Legal scholar examines how modern political parties help presidents oversee federal agencies.
Despite no mention of them in the Constitution, political parties dominate American political life. Although parties have existed since shortly after the nation’s founding, they have not remained stagnant. In fact, since the late 1970s the Democratic and Republican parties have experienced profound shifts in structure, composition, and motivation. The transformation of political parties into their modern form has had a significant impact on the ability of presidents to supervise administrative agencies, argues Professor Michael A. Livermore of the University of Virginia School of Law in a forthcoming article.
Historically, parties were largely independent local organizations with diverse ideological memberships who were motivated by a desire for political patronage. Today, they are controlled by national committees that develop coherent policy visions and aggressively promote them to the electorate through professionalized campaigns. Parties’ goals today are not political patronage but to enact policy preferences.
Livermore argues that contemporary parties provide a valuable service to presidents who seek to increase their control over administrative agencies. According to Livermore, presidents typically use two strategies to control agencies. One is to centralize agency decision-making authority in the White House so that the president’s staff scrutinizes major agency actions before they are imposed on the public. Another is to use the constitutional appointment power to appoint individuals to key agency positions who presidents can trust to carry out their will.
Yet Livermore points out that White House centralization and use of political appointments are not easy strategies for presidents to perform in practice. As a practical matter, presidents do not have the time or resources to monitor most of the work that happens at agencies. The decisions of agency staff will in effect be final. Therefore, presidents seek to build administrations filled with people who share their preferences. Otherwise, centralization and appointments will not effectively serve presidential oversight.
In Livermore’s view, locating loyal and competent individuals to serve in their administrations is one of the most difficult challenges that incoming presidents face. In this respect, Livermore contends that contemporary parties offer presidents a valuable service. Due to their national, professional, and ideological nature, contemporary parties supply presidents with groups of easily identifiable partisans with particular policy expertise who are committed to a party’s policy positions. These individuals have exposure to a party’s various constituencies and experience balancing their various – and sometimes competing – interests. To Livermore, it is hard to imagine a more useful asset for an incoming president than the committed, well-trained, and loyal pool of possible agency leaders.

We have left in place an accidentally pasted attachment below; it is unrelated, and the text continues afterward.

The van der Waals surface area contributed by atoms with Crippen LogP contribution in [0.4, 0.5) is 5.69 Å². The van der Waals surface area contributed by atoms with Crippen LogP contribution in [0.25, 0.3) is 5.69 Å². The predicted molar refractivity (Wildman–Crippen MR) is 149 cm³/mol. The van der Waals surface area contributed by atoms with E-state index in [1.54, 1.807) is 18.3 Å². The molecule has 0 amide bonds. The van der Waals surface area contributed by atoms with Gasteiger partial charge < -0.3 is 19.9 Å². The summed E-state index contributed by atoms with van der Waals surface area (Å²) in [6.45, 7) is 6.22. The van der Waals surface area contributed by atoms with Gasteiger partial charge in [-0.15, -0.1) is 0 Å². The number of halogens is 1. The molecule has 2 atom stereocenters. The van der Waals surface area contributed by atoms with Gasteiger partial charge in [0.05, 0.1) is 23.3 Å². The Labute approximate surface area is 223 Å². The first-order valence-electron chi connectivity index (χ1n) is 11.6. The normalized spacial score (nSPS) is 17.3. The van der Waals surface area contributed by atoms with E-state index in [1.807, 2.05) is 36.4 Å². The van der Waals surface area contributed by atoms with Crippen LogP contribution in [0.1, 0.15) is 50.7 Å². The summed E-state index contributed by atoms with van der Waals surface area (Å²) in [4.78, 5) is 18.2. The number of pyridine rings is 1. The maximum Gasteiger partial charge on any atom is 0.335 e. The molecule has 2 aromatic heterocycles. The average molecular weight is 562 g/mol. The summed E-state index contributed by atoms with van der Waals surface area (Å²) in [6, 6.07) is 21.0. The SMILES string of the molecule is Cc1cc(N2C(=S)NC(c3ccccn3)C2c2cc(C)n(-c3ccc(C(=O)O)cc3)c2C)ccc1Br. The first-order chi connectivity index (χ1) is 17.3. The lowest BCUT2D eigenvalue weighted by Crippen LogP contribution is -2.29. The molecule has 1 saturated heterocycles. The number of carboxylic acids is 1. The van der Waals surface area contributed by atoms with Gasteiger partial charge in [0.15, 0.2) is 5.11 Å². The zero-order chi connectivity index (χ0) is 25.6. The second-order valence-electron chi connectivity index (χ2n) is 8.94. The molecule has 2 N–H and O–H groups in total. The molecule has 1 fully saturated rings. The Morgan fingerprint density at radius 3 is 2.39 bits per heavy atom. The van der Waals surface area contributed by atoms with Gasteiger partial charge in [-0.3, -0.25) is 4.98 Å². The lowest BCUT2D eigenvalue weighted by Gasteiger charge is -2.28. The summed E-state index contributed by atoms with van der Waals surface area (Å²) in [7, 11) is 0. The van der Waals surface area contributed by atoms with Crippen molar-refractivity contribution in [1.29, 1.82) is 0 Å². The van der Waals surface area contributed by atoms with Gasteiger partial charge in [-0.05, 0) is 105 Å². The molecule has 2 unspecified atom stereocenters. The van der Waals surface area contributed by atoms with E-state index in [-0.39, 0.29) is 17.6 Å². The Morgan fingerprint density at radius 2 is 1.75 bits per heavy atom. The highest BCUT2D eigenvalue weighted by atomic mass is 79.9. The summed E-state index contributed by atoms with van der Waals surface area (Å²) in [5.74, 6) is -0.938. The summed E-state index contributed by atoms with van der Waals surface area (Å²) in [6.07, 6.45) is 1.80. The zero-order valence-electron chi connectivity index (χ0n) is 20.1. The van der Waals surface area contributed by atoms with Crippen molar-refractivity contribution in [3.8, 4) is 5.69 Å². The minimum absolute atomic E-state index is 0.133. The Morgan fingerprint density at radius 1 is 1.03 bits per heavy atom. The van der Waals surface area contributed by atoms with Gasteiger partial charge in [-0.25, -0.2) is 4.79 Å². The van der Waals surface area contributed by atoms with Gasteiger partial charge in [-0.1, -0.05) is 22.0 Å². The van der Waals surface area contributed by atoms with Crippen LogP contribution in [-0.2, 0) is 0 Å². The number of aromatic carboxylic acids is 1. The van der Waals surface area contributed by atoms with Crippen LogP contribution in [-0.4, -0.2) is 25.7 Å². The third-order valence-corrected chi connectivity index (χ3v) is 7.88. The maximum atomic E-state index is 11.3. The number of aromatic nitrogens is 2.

But in the process of changing how presidents supervise the federal bureaucracy, contemporary parties affect the normative justifications put forward for presidential influence over agencies. According to Livermore, the idea that presidents have a special relationship with the American electorate as nationally elected figures does not accurately reflect the way that contemporary parties select presidential candidates. Instead of choosing candidates who maximize the number of votes by occupying the political center, today’s parties tend to prefer candidates who represent the party’s narrower ideological interests.
Even if presidents do not accurately represent majority preferences, however, presidential supervisory power over agencies may still be justified, argues Livermore. Presidential power can facilitate responsible party governance by creating a way for policy preferences of the electorally successful party to be implemented. From this view, insulating agencies from presidential influence to separate them from partisan politics would undermine the ability of parties to affect policy by winning elections. Presidential oversight allows the electorate to hold winning parties and elected officials responsible for the actions taken by agencies under their charge.
In short, Livermore views contemporary parties as possessing both benefits and risks for the efficient operation and democratic accountability of the federal administrative state. With the 2016 presidential election and further elections to follow, scholars will have plenty of opportunities to evaluate Livermore’s argument and decide whether today’s parties are boons or busts for presidential – and public – control of agency action.